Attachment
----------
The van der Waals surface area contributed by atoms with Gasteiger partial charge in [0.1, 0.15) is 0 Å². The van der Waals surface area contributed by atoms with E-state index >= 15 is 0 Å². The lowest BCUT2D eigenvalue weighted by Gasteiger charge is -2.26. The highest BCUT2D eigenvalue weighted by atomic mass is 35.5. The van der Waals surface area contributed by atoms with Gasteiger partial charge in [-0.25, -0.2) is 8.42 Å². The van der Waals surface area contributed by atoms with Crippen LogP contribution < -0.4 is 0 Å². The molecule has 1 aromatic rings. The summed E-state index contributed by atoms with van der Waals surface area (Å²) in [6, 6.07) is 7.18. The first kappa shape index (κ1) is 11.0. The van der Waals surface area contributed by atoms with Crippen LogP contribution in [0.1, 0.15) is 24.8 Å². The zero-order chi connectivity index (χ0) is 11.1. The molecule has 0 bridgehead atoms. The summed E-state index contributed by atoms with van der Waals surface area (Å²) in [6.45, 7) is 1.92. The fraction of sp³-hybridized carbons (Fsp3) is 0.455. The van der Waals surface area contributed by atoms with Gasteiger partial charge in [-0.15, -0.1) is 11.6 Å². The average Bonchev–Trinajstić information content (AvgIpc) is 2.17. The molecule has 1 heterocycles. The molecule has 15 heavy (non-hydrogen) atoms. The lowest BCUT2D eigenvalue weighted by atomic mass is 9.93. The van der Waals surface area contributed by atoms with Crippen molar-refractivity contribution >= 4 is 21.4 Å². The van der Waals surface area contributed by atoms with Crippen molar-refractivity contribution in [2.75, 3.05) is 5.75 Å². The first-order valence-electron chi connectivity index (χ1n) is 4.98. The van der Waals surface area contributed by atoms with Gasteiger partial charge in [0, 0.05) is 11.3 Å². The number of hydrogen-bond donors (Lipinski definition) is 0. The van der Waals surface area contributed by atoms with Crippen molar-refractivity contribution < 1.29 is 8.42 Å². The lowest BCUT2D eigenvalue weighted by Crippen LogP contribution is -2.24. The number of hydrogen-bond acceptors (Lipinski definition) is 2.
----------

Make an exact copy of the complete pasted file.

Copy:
The van der Waals surface area contributed by atoms with Gasteiger partial charge in [0.1, 0.15) is 0 Å². The van der Waals surface area contributed by atoms with E-state index >= 15 is 0 Å². The lowest BCUT2D eigenvalue weighted by Gasteiger charge is -2.26. The highest BCUT2D eigenvalue weighted by atomic mass is 35.5. The van der Waals surface area contributed by atoms with Gasteiger partial charge in [-0.25, -0.2) is 8.42 Å². The van der Waals surface area contributed by atoms with Crippen LogP contribution < -0.4 is 0 Å². The molecule has 1 aromatic rings. The summed E-state index contributed by atoms with van der Waals surface area (Å²) in [6, 6.07) is 7.18. The first kappa shape index (κ1) is 11.0. The van der Waals surface area contributed by atoms with Crippen LogP contribution in [0.1, 0.15) is 24.8 Å². The zero-order chi connectivity index (χ0) is 11.1. The molecule has 0 bridgehead atoms. The summed E-state index contributed by atoms with van der Waals surface area (Å²) in [6.45, 7) is 1.92. The fraction of sp³-hybridized carbons (Fsp3) is 0.455. The van der Waals surface area contributed by atoms with Gasteiger partial charge in [-0.15, -0.1) is 11.6 Å². The average Bonchev–Trinajstić information content (AvgIpc) is 2.17. The molecule has 1 heterocycles. The molecule has 15 heavy (non-hydrogen) atoms. The lowest BCUT2D eigenvalue weighted by atomic mass is 9.93. The van der Waals surface area contributed by atoms with Crippen molar-refractivity contribution >= 4 is 21.4 Å². The van der Waals surface area contributed by atoms with Crippen molar-refractivity contribution in [2.75, 3.05) is 5.75 Å². The first-order valence-electron chi connectivity index (χ1n) is 4.98. The van der Waals surface area contributed by atoms with Gasteiger partial charge in [0, 0.05) is 11.3 Å². The number of hydrogen-bond donors (Lipinski definition) is 0. The van der Waals surface area contributed by atoms with Crippen molar-refractivity contribution < 1.29 is 8.42 Å². The lowest BCUT2D eigenvalue weighted by Crippen LogP contribution is -2.24. The number of hydrogen-bond acceptors (Lipinski definition) is 2.